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Product title :

The consequences of introducing non-indigenous species: two case studies, the grey squirrel in Europe and the brushtail possum (…)

Author(s) : C. Lawton, P. Cowan, S. Bertolino, P.W.W. Lurz & A.R. Peters

Summary :

Two examples of the introduction of non-indigenous invasive species are reviewed: the grey squirrel in Europe (United Kingdom, Ireland and Italy) and the brushtail possum in New Zealand. Both have become very successful in their respective non-native habitats since their introductions in the mid-to-late 19th Century. Both species impact extensively on native biodiversity, environmental sustainability, forestry, and agriculture through a range of direct and indirect mechanisms. Management is currently mainly by lethal control, namely poisoning, trapping and shooting. Such methods of control are, however, increasingly contentious for both species, and alternative, non-lethal methods of population control, e.g. fertility control, are being developed.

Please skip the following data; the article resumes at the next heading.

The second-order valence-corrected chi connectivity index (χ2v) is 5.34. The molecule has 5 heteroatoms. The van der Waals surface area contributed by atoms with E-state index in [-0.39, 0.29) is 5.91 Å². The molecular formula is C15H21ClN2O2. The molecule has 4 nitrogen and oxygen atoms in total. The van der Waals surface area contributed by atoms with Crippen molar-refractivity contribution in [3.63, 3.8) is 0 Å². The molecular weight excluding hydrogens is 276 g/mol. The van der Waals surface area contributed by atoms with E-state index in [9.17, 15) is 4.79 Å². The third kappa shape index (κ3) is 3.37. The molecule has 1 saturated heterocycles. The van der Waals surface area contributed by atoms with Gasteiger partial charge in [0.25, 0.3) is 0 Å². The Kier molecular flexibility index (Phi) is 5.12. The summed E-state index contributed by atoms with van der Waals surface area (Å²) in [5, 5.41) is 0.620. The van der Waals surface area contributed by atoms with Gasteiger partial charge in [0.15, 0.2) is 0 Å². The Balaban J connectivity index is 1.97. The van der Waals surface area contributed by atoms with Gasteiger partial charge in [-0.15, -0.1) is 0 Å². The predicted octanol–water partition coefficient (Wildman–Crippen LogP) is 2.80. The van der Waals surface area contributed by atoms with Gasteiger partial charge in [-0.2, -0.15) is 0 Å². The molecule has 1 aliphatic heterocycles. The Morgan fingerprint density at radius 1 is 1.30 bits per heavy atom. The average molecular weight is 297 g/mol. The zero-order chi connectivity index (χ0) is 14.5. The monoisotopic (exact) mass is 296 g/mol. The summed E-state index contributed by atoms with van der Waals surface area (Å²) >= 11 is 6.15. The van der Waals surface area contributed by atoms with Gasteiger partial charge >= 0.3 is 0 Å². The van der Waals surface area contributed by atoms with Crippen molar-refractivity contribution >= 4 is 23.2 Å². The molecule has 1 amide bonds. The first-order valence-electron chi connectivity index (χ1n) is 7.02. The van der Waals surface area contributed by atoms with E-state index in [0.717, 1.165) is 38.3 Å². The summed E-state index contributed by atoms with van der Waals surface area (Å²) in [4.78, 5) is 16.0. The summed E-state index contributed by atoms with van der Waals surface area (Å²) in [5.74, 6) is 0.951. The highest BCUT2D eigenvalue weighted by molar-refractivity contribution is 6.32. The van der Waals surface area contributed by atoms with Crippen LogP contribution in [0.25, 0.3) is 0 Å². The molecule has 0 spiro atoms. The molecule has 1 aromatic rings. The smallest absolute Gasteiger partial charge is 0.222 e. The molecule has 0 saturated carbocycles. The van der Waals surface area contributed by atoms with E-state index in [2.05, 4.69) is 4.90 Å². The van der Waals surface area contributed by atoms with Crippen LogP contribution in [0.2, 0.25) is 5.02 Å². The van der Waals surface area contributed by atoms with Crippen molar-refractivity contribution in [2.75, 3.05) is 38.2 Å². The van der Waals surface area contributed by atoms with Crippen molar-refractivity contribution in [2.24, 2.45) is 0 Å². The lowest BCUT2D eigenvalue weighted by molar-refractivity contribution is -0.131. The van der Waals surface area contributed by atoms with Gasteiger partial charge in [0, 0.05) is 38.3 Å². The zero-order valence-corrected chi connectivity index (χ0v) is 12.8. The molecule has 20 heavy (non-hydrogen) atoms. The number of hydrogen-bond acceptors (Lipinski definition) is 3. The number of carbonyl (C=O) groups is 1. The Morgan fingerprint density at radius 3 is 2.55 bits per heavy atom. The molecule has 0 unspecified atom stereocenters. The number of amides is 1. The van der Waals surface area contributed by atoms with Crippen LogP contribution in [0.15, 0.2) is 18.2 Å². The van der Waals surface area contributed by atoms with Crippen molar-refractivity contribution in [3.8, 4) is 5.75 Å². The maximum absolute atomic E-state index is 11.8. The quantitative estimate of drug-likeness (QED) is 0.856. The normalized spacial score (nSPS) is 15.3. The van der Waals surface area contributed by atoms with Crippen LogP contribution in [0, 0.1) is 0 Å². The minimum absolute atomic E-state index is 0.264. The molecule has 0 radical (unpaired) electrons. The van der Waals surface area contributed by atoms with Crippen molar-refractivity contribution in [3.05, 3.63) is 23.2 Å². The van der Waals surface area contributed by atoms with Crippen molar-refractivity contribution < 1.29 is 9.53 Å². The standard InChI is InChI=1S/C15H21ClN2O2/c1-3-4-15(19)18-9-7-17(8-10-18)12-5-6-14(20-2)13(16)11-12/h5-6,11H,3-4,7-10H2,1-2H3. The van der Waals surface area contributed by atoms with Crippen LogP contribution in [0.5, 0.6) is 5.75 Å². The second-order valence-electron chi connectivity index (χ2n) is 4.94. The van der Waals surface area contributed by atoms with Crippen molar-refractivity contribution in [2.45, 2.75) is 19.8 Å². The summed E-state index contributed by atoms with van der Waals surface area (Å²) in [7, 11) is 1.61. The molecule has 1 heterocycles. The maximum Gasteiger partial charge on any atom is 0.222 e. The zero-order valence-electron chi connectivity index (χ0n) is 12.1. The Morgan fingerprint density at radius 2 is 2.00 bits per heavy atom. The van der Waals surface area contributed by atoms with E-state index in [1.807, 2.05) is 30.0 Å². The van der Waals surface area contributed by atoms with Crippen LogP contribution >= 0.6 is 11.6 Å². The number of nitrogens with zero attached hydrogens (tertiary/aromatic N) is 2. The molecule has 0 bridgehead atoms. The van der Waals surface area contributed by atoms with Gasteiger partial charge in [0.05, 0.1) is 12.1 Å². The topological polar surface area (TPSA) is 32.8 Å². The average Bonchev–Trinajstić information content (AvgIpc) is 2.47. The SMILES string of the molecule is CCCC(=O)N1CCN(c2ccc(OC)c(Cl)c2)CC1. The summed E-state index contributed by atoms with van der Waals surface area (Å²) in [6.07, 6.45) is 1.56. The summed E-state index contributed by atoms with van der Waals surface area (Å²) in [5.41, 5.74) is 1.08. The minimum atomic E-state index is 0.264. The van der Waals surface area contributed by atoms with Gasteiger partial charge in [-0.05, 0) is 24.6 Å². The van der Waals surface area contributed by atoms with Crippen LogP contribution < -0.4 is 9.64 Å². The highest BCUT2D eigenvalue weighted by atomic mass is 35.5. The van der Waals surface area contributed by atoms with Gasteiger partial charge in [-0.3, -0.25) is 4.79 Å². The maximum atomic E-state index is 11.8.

Brushtail possum – Grey squirrel – Invasive alien species – Sciurus carolinensis Translocations – Trichosurus vulpecula.

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